Complaints about student-made T-shirts leads to unfair criticism against student entrepreneurs.
Most universities would celebrate the fact that the pride of its students swelled so large that it broke the record for student attendance at last weekend’s football game against Penn State.
But Cherry and White officials were not entirely happy.
Temple Student Government Student Body President, Colin Saltry, said President Ann Weaver Hart’s office received a slew of complaints due to the approximate 700 students wearing a student-designed T-shirt that featured “We are” on the front and “F*** You!” on the back, comically referencing Penn State’s famous chant, “We Are…Penn State!” The back of the shirt pictured a graphic of an owl literally flipping the bird.
TSG is unfortunately discouraging students from buying the humorous shirts, striking at the core of Temple’s inspiring school spirit about obviously satirical T-shirts, which simply aim to provide a laughable and creative sense of Temple pride.
Sure, it’s a bit sophomoric. And, perhaps, it might be offensive to parents with young children, but the shirts aren’t malicious. The message captures the competitive atmosphere of a college football game.
To knock down a group of student entrepreneurs who are learning the actual hardships of starting a business–while bashing the creative expression that a liberal arts university should foster–undermines students’ college experiences and sends the wrong message. It’s no wonder why the commonwealth is cutting Temple’s appropriations—universities’ historic fundamentals of teaching students how to think, instead of what to think, is being compromised due to “sensitivity” issues. I know Oprah has been considering sending students from her Leadership Academy in South Africa to Temple, but I didn’t know she ran TSG.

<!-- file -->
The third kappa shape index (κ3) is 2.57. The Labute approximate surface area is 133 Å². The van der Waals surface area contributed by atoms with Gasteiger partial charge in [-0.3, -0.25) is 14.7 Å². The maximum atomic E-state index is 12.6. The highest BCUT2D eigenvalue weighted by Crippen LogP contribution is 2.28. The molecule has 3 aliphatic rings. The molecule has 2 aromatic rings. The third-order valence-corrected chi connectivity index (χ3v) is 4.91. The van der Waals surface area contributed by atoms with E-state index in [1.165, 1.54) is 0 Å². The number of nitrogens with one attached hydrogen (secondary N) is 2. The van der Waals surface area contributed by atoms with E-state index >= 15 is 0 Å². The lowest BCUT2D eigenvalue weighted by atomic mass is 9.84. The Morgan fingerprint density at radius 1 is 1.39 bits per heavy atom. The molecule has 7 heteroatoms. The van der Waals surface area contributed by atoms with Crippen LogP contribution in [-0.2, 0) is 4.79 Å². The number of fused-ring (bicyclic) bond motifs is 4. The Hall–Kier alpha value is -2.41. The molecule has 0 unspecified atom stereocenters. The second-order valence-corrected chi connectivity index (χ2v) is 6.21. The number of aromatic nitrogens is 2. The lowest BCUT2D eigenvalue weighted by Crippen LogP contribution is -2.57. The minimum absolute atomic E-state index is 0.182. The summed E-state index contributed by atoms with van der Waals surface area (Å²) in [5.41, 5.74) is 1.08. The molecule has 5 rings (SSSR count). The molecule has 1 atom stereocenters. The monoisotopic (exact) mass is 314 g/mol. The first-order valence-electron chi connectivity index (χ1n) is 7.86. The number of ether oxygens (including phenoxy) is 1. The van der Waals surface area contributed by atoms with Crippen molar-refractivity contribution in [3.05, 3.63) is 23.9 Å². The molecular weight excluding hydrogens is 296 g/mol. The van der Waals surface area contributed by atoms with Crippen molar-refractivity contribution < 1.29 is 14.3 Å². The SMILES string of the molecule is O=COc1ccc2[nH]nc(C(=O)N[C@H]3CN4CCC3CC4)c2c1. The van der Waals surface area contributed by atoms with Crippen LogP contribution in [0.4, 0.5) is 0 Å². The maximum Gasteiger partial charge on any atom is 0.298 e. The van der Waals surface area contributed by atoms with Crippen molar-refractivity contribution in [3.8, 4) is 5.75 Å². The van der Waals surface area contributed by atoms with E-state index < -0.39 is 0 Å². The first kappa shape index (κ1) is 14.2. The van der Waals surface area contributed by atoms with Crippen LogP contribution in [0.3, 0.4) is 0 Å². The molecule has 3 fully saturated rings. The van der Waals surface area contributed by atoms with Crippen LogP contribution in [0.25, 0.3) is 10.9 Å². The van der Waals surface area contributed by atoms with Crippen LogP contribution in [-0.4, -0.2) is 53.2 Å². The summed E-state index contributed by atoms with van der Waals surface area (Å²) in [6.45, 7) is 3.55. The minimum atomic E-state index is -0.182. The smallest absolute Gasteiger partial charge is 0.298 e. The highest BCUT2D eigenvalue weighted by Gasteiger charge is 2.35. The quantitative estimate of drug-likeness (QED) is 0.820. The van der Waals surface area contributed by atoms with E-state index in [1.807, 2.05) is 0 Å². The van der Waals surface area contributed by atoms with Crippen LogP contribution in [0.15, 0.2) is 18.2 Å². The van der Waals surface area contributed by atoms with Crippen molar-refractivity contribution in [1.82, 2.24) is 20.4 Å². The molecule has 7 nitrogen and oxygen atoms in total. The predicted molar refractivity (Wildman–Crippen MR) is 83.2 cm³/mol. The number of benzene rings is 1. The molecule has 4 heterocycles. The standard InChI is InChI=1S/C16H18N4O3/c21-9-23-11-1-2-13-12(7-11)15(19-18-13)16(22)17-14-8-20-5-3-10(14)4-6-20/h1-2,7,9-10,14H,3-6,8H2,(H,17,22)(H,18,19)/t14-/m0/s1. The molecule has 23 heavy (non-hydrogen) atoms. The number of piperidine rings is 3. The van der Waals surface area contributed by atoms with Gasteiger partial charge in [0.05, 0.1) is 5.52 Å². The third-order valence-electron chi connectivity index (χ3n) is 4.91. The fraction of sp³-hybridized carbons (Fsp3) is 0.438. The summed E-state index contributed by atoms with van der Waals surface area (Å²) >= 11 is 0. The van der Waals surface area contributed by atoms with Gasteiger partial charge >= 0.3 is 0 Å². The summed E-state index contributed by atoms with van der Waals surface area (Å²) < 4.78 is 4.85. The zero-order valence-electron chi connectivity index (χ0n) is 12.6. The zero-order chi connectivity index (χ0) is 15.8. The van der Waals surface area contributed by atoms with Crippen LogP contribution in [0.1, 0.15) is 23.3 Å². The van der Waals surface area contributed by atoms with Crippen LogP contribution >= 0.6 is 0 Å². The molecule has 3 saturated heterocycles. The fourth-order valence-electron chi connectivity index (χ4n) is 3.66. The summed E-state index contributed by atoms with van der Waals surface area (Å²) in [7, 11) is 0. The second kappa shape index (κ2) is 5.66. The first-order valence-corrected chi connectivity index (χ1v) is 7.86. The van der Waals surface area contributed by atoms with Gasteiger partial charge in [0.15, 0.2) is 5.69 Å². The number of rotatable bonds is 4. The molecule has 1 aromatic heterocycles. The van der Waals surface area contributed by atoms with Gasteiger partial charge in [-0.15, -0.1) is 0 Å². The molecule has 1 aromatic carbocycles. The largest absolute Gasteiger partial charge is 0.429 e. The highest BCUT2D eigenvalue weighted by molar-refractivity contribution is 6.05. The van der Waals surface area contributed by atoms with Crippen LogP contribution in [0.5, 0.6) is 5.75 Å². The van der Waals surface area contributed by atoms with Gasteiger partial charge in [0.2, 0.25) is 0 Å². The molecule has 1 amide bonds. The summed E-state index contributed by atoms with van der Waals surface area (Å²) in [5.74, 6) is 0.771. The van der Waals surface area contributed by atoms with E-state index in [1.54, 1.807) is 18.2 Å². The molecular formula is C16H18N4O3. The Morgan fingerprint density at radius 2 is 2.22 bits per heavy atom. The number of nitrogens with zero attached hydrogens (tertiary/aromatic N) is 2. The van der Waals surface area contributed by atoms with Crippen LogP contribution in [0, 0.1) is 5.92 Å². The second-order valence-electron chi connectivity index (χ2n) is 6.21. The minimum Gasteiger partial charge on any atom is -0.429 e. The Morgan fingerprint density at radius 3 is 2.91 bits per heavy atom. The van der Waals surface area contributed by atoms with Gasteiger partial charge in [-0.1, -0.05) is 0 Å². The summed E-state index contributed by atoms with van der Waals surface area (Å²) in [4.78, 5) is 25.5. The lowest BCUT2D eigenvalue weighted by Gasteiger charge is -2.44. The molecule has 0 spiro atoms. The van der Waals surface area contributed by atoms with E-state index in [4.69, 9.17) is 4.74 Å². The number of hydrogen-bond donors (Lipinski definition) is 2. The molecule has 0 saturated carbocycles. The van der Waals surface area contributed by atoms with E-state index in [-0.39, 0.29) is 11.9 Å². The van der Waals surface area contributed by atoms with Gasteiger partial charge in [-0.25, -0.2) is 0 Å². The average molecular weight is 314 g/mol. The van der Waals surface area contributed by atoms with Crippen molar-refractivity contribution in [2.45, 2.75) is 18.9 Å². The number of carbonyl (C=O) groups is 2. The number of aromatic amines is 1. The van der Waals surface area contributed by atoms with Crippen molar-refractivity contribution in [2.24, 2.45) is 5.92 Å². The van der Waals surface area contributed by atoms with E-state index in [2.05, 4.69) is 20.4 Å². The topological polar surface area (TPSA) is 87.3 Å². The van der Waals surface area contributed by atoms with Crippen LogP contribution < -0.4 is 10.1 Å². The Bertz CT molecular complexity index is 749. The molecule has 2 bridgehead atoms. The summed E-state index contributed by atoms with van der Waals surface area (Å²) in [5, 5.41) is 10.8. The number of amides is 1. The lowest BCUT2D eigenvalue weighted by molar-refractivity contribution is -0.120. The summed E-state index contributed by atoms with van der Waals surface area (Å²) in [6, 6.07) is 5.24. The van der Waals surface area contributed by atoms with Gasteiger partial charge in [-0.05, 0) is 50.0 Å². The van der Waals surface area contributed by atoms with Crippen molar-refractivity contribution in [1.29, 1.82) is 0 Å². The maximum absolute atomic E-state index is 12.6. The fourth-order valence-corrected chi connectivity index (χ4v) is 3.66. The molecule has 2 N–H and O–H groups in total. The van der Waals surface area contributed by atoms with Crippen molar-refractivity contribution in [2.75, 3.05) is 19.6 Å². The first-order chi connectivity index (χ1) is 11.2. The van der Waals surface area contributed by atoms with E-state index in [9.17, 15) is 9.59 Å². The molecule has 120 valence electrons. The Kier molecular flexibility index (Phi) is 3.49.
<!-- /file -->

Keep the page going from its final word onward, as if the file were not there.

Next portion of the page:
Furthermore, in a city where the unemployment rate hovers around 11 percent and in a nation where businesses are shamelessly sitting on their money instead of spending it, it’s embarrassing as a student when the university or TSG would encourage an anti-student-business environment. Universities’ core values should be instilled in striving to teach students to think out-of-the-box, not to not think at all.
Students getting in trouble for making T-shirts that used the Temple “T” got alumnus Greg Gant in trouble last year when he, a senior at the time, sold “Thug Life” T-shirts to students. Gant also sold T-shirts to other colleges, barley making the money he put into the business.
“I don’t make that much money off it, and I could make more getting a job, but it’s cool to see my shirt all over campus. It’s cool to see your design and people enjoying it,” he told The Temple News last year.
Even if Gant stopped, people wearing his T-shirts are still seen walking around campus today.
Simple economics will tell anyone that if there is a need for a market, there will be a demand. So whether or not TSG pretends to not condone the shirts or the university speaks against the design, hilarious college T-shirts will continue to be worn on campus.
Matthew Petrillo can be reached at firstname.lastname@example.org.